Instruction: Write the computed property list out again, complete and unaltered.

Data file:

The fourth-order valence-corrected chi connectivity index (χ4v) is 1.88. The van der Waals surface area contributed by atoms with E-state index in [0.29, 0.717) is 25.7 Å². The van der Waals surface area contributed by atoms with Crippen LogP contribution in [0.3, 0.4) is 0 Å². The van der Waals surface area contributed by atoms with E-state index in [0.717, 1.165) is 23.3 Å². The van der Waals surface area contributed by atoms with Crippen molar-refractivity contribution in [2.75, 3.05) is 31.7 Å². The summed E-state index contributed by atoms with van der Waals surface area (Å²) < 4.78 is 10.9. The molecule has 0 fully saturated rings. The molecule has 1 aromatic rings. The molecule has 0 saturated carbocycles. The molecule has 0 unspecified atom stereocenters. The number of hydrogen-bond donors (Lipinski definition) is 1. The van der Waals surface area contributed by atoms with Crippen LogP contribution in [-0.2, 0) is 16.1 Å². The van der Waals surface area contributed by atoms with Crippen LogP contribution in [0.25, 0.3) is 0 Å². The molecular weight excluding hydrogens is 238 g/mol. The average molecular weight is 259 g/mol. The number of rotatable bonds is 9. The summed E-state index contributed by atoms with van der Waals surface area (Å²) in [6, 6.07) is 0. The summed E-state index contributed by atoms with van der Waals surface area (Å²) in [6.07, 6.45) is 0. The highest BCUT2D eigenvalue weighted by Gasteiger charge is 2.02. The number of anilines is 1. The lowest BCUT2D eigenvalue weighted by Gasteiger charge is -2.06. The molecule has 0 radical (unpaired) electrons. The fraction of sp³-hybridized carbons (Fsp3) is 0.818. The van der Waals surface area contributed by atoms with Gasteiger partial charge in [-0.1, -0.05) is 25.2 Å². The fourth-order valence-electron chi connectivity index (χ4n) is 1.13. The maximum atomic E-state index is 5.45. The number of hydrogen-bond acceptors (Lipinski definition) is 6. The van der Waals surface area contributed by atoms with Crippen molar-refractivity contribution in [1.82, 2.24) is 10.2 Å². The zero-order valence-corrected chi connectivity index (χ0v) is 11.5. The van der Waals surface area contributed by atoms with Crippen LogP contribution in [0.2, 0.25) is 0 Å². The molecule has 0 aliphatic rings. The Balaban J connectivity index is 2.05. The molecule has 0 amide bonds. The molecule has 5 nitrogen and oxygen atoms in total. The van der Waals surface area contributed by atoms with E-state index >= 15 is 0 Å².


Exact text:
The fourth-order valence-corrected chi connectivity index (χ4v) is 1.88. The van der Waals surface area contributed by atoms with E-state index in [0.29, 0.717) is 25.7 Å². The van der Waals surface area contributed by atoms with Crippen LogP contribution in [0.3, 0.4) is 0 Å². The van der Waals surface area contributed by atoms with E-state index in [0.717, 1.165) is 23.3 Å². The van der Waals surface area contributed by atoms with Crippen molar-refractivity contribution in [2.75, 3.05) is 31.7 Å². The summed E-state index contributed by atoms with van der Waals surface area (Å²) < 4.78 is 10.9. The molecule has 0 fully saturated rings. The molecule has 1 aromatic rings. The molecule has 0 saturated carbocycles. The molecule has 0 unspecified atom stereocenters. The number of hydrogen-bond donors (Lipinski definition) is 1. The van der Waals surface area contributed by atoms with Crippen LogP contribution in [-0.2, 0) is 16.1 Å². The van der Waals surface area contributed by atoms with Crippen LogP contribution in [0.25, 0.3) is 0 Å². The molecular weight excluding hydrogens is 238 g/mol. The average molecular weight is 259 g/mol. The number of rotatable bonds is 9. The summed E-state index contributed by atoms with van der Waals surface area (Å²) in [6, 6.07) is 0. The summed E-state index contributed by atoms with van der Waals surface area (Å²) in [6.07, 6.45) is 0. The highest BCUT2D eigenvalue weighted by Gasteiger charge is 2.02. The number of anilines is 1. The lowest BCUT2D eigenvalue weighted by Gasteiger charge is -2.06. The molecule has 0 radical (unpaired) electrons. The fraction of sp³-hybridized carbons (Fsp3) is 0.818. The van der Waals surface area contributed by atoms with Gasteiger partial charge in [-0.1, -0.05) is 25.2 Å². The fourth-order valence-electron chi connectivity index (χ4n) is 1.13. The maximum atomic E-state index is 5.45. The number of hydrogen-bond acceptors (Lipinski definition) is 6. The van der Waals surface area contributed by atoms with Crippen molar-refractivity contribution in [1.82, 2.24) is 10.2 Å². The zero-order valence-corrected chi connectivity index (χ0v) is 11.5. The van der Waals surface area contributed by atoms with Crippen LogP contribution in [0.2, 0.25) is 0 Å². The molecule has 0 aliphatic rings. The Balaban J connectivity index is 2.05. The molecule has 0 amide bonds. The molecule has 5 nitrogen and oxygen atoms in total. The van der Waals surface area contributed by atoms with E-state index >= 15 is 0 Å².